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What Is a National CPI?

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  • Written By: Micah MacBride
  • Edited By: Michelle Arevalo
  • Last Modified Date: 02 September 2016
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The consumer price index (CPI) is a measurement that governments use to estimate inflation and price levels across their economies. Governments do this by establishing a collection of goods whose prices they will monitor, and then produce a number that represents how the cost of living has gone up or down relative to previous years. Central banks can use their national CPI to judge inflationary tendencies in the economy.

Every government uses a different collection of goods and services, also known as a basket of consumer goods and services, from which to calculate its national CPI. This basket is supposed to offer a picture of the products every citizen uses in the course of living, such as food and housing, so the specific items often vary from country to country. As the items that consumers regularly purchase change with shifts in the marketplace, governments modify both the specific items in the basket of goods, and the weight that each price carries in calculating the index, to ensure that the CPI continues to accurately reflect the cost of living.

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Governments calculate national CPI in relation to a baseline year. This is usually the year in which the government established a basket of goods and began tracking its prices. For every subsequent measurement period, the total of prices in that basket of goods is recalculated and compared to the baseline year to produce a new value. The new CPI is determined by taking the percentage change between the baseline year and the new measurement period, multiplying it by 100, then adding this number to 100. This means that if the price of the basket of goods in a subsequent measurement period was 10% higher than the baseline year, then the CPI for that period would be 110.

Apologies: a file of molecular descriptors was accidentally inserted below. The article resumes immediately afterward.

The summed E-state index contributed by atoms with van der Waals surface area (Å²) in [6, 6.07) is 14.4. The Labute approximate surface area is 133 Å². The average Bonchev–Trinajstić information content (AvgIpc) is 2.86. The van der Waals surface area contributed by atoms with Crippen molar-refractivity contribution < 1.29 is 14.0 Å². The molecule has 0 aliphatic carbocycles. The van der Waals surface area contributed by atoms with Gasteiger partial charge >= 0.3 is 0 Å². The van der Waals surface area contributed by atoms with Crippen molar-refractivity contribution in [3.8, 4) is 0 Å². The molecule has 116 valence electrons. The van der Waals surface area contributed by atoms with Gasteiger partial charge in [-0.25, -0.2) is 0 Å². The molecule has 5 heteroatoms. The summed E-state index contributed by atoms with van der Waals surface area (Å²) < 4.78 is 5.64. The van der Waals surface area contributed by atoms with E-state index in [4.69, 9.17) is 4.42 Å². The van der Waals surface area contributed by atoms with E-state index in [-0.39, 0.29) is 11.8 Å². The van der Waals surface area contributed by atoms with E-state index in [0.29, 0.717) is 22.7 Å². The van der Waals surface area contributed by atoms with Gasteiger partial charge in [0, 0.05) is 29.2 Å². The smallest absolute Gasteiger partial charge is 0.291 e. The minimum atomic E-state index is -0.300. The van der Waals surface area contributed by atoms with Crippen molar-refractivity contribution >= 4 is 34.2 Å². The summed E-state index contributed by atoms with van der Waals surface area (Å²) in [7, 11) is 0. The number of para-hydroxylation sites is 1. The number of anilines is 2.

Inflation, which is the degradation of a currency's value that results in higher prices, is a concern of every central bank. A certain amount of inflation is healthy in times of economic growth, but too much inflation can hurt an economy when it slips into a recession or depression. Central banks issue what is called an inflation target each year: a percentage by which they expect the overall prices in an economy to increase. The primary purpose of the national CPI is for central banks to measure inflation each year, and see if inflation in their nation's economy met, fell short of, or exceeded the inflation target they respectively issued. Banks do this by calculating the percentage change between the current year's CPI and the year directly preceding it.

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